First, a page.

David Alfaro Siquieros, in a lecture delivered at the Museum of Fine Art, Caracas, Venezuela, January 11, 1960:
“Of late the Mexican government, under pressure from ourselves, has been obliged to censure the use which the Organisation of American States, with its official seat in Washington, has made of the money which it receives from the countries of America it has used these funds to propagate the abstract trends in art and to combat the public art of the Mexican art movement. What right has it to do this? If it were to use its money to propagate realist art, the Abstract painters would have full rights to complain. The OAS has no right to interfere in our aesthetic affairs, or in our national politics. It is very significant that at this time no figurative artist of the social revolutionary trend has been invited to exhibit his works in the United States. Is it not extraordinary that the Museum of Modern Art in New York has seen fit to eliminate these painters from their publications? It is obvious that imperialism prefers an art which is deaf and dumb, an art which says nothing, hears nothing, and even sees nothing. But this does not mean that we deny the right of any painter to experiment in any way he likes. He has the right to do this and the right to defend his principles and his point of view in public; but he does not have the right to help the forces of reaction to drown out the voices of those of us who do want to say something with out painting, or to join those forces in shutting our mouths by taking away our liberties. What are we fighting for at this present time? Are the abstract artists, the non-figurative artists, fighting for the freedom of expression? It is we, the figurative artists who have ideological links with our people, who are fighting for this.”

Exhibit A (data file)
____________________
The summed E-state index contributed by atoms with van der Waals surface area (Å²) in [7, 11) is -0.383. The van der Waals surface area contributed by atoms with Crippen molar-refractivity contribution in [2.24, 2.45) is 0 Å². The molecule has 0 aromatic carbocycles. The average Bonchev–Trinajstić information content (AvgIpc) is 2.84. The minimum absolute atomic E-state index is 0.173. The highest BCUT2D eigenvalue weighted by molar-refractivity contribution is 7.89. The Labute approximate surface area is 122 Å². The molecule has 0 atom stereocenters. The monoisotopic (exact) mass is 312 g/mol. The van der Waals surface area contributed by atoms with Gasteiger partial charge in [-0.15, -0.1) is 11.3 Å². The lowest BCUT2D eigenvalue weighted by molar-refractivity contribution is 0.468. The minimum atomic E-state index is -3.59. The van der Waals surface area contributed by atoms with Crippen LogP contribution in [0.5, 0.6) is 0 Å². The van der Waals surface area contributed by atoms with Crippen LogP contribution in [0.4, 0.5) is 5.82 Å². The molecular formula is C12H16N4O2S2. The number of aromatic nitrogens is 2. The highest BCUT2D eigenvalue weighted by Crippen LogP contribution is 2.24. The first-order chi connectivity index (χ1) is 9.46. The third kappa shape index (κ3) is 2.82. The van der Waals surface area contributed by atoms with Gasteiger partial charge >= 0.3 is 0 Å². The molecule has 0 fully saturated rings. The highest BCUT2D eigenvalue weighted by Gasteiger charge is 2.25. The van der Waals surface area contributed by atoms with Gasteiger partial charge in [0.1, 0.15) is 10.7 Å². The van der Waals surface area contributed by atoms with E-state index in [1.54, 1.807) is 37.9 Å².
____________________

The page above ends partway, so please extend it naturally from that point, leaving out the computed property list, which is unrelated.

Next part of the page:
I knew the CIA had touted abstract art over social realism in the U.S. and Europe, but I didn’t know the OAS was involved.
Update: Reader Pilar notes that Siquieros was jailed after delivering this speech. He spent four years in a prison in Lecumberri. It was his longest sentence and also his last.
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